The skill gap for educational technology changes depending on the decade. Source: Kyle Anderson
“Our proficiency with technology tends to peak at a certain point in our own learning,” Anderson says. That moment typically comes during graduate school: students master the research and classroom technologies that are most advanced and most common at that time—but then fail to keep up with technological advances. For instance, a professor who completed graduate school in the 1990s would be highly proficient with computers, PowerPoint presentations, and e-mail communication with students. But if that professor doesn’t keep up with changing educational technology—clickers and classroom response, online resources, social media—then a skills gap develops.
There’s nothing unusual about a skills gap. But in Anderson’s experience, a professor’s willingness to bridge the gap often depends upon the mindset they bring to it. “And because technology keeps changing, the gap grows over time, making it more challenging to keep up,” Anderson says.
“We are not trained to teach”
Freberg says faculty “need to listen for the fixed mindset voice in their heads” that tells them they can’t do something or overcome an obstacle. “When you are able to hear that voice, you can try to adjust your thinking.”
“Part of the challenge is that, as professors, we are not trained to teach,” said Tamara Small, an associate professor of political science at the University of Guelph who attended the session. “We are subject matter experts who are expected to take on that role. I know I was a really good student, but I struggle with a growth mindset in my teaching.” Small says her department is using the Top Hat platform for all its second year classes, but admits that “we are using it mostly in rudimentary ways. We do the things that are easiest, like asking multiple-choice questions. So I am interested in expanding the way we use it.”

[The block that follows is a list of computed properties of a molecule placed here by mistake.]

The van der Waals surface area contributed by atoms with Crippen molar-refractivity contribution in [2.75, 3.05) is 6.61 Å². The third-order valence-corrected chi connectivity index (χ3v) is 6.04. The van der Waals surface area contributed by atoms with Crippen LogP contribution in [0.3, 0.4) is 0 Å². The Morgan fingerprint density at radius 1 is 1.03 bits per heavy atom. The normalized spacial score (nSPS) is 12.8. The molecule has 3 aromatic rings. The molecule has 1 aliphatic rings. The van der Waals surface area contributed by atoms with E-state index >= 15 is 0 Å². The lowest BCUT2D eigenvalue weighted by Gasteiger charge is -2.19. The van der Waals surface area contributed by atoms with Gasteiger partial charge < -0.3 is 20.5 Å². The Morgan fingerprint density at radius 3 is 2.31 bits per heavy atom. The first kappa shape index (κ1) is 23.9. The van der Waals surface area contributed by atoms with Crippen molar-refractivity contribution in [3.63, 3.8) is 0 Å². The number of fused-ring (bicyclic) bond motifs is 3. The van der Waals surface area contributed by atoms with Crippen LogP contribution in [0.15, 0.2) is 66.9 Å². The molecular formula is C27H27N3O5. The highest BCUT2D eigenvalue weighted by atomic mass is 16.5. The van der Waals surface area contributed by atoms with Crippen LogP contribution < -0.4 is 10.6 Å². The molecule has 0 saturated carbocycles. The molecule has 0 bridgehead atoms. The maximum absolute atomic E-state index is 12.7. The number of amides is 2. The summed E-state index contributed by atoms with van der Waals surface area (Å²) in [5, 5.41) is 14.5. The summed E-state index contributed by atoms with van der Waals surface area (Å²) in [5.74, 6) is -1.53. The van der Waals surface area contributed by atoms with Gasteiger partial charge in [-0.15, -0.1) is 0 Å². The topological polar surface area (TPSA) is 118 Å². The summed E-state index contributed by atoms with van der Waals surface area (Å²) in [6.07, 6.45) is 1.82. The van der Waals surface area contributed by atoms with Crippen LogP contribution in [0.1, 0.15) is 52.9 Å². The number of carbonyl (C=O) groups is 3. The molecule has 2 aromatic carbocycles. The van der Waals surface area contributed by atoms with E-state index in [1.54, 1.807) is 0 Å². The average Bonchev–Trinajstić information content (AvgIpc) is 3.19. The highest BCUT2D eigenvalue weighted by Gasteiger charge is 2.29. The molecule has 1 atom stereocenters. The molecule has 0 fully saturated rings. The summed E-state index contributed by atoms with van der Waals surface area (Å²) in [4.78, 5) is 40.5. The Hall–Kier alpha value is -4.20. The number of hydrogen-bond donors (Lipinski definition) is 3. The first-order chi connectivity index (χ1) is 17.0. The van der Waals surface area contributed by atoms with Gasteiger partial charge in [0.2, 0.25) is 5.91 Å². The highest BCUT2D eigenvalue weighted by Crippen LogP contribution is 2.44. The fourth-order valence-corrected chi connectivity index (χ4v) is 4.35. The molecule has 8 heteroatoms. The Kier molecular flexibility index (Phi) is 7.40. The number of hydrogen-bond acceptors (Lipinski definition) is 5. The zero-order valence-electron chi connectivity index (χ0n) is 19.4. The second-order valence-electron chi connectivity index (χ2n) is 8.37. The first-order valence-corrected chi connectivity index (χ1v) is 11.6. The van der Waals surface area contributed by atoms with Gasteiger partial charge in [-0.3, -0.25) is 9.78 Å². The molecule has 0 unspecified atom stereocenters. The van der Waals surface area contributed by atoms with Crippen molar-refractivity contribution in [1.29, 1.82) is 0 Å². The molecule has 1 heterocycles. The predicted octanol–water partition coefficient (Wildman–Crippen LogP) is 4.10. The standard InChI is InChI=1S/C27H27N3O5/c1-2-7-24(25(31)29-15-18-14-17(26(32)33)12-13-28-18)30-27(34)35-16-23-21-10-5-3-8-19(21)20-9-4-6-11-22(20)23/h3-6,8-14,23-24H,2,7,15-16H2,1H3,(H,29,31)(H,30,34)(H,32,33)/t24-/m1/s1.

Kristen Kimball, a lecturer in physiology and neurobiology at the University of Connecticut who also presented at the session, pointed to her own experience teaching in large lecture halls for more than 30 years, advancing from overhead projectors to classroom engagement platforms such as Top Hat. Kimball asked the audience of instructors what their greatest concern about trying new technology or pedagogies might be. Their answers, which were displayed onscreen—and which included such considerations as the time required to learn, cost, the lack of technical support, adverse reactions from students and colleagues, and negative impacts upon tenure-track advancement—read like a cultural mind-map of academics’ closed-mindset voice.
In the 80s, Kristen Kimball used to teach in a 470 seat recital hall(no desk!)—and PowerPoint was a big advance. We're now at stadium seating and LMSs, but has the classroom really "evolved"? #engage2018 pic.twitter.com/DJ2G24W0v4
— Top Hat (@TopHat) October 26, 2018
“My point is that, if I can do it, you can do it,” Kimball said. Taking time to master new technology and apply it in the classroom conflicts with many professors’ concern with “getting through the material,” Kimball says. But once the technology has been mastered, it facilitates rather than hinders that task. Freberg, for her part, agrees. “When you have a growth mindset, you’ll have more persistence in the face of difficulties.”
Freberg’s advice to faculty trying to step out of their fixed mindset with educational technology: “Don’t try to make all the changes at once. Just choose one thing you want to try, and commit to it so that you give yourself the chance to get better at it.”